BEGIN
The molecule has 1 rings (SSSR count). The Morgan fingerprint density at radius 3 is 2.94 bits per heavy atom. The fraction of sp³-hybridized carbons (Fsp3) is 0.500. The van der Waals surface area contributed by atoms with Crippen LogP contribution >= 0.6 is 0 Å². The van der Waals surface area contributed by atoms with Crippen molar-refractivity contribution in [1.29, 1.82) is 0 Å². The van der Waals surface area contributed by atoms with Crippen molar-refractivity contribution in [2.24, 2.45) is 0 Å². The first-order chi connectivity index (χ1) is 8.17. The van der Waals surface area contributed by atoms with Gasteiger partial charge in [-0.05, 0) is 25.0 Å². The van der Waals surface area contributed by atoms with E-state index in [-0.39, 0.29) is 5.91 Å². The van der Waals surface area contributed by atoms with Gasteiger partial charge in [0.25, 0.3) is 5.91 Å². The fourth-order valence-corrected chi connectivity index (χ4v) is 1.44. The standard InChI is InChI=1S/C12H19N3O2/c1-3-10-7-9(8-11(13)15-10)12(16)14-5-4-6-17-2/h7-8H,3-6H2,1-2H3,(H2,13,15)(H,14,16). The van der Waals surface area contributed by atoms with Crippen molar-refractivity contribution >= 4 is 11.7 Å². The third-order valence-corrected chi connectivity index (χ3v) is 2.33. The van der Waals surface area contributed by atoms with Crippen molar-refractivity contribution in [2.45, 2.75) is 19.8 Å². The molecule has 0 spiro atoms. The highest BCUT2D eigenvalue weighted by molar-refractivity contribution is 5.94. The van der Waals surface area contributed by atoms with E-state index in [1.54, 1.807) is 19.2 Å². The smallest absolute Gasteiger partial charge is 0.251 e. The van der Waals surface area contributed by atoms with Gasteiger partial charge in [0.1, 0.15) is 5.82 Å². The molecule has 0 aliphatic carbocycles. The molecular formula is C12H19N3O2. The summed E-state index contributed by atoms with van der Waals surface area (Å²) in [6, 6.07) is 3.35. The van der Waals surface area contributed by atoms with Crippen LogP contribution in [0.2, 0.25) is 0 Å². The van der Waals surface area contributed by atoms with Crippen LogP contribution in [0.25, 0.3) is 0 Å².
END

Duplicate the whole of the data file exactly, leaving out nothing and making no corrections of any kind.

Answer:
The molecule has 1 rings (SSSR count). The Morgan fingerprint density at radius 3 is 2.94 bits per heavy atom. The fraction of sp³-hybridized carbons (Fsp3) is 0.500. The van der Waals surface area contributed by atoms with Crippen LogP contribution >= 0.6 is 0 Å². The van der Waals surface area contributed by atoms with Crippen molar-refractivity contribution in [1.29, 1.82) is 0 Å². The van der Waals surface area contributed by atoms with Crippen molar-refractivity contribution in [2.24, 2.45) is 0 Å². The first-order chi connectivity index (χ1) is 8.17. The van der Waals surface area contributed by atoms with Gasteiger partial charge in [-0.05, 0) is 25.0 Å². The van der Waals surface area contributed by atoms with E-state index in [-0.39, 0.29) is 5.91 Å². The van der Waals surface area contributed by atoms with Gasteiger partial charge in [0.25, 0.3) is 5.91 Å². The fourth-order valence-corrected chi connectivity index (χ4v) is 1.44. The standard InChI is InChI=1S/C12H19N3O2/c1-3-10-7-9(8-11(13)15-10)12(16)14-5-4-6-17-2/h7-8H,3-6H2,1-2H3,(H2,13,15)(H,14,16). The van der Waals surface area contributed by atoms with Crippen molar-refractivity contribution >= 4 is 11.7 Å². The third-order valence-corrected chi connectivity index (χ3v) is 2.33. The van der Waals surface area contributed by atoms with Crippen molar-refractivity contribution in [2.45, 2.75) is 19.8 Å². The molecule has 0 spiro atoms. The highest BCUT2D eigenvalue weighted by molar-refractivity contribution is 5.94. The van der Waals surface area contributed by atoms with E-state index in [1.54, 1.807) is 19.2 Å². The smallest absolute Gasteiger partial charge is 0.251 e. The van der Waals surface area contributed by atoms with Gasteiger partial charge in [0.1, 0.15) is 5.82 Å². The molecule has 0 aliphatic carbocycles. The molecular formula is C12H19N3O2. The summed E-state index contributed by atoms with van der Waals surface area (Å²) in [6, 6.07) is 3.35. The van der Waals surface area contributed by atoms with Crippen LogP contribution in [0.2, 0.25) is 0 Å². The van der Waals surface area contributed by atoms with Crippen LogP contribution in [0.25, 0.3) is 0 Å².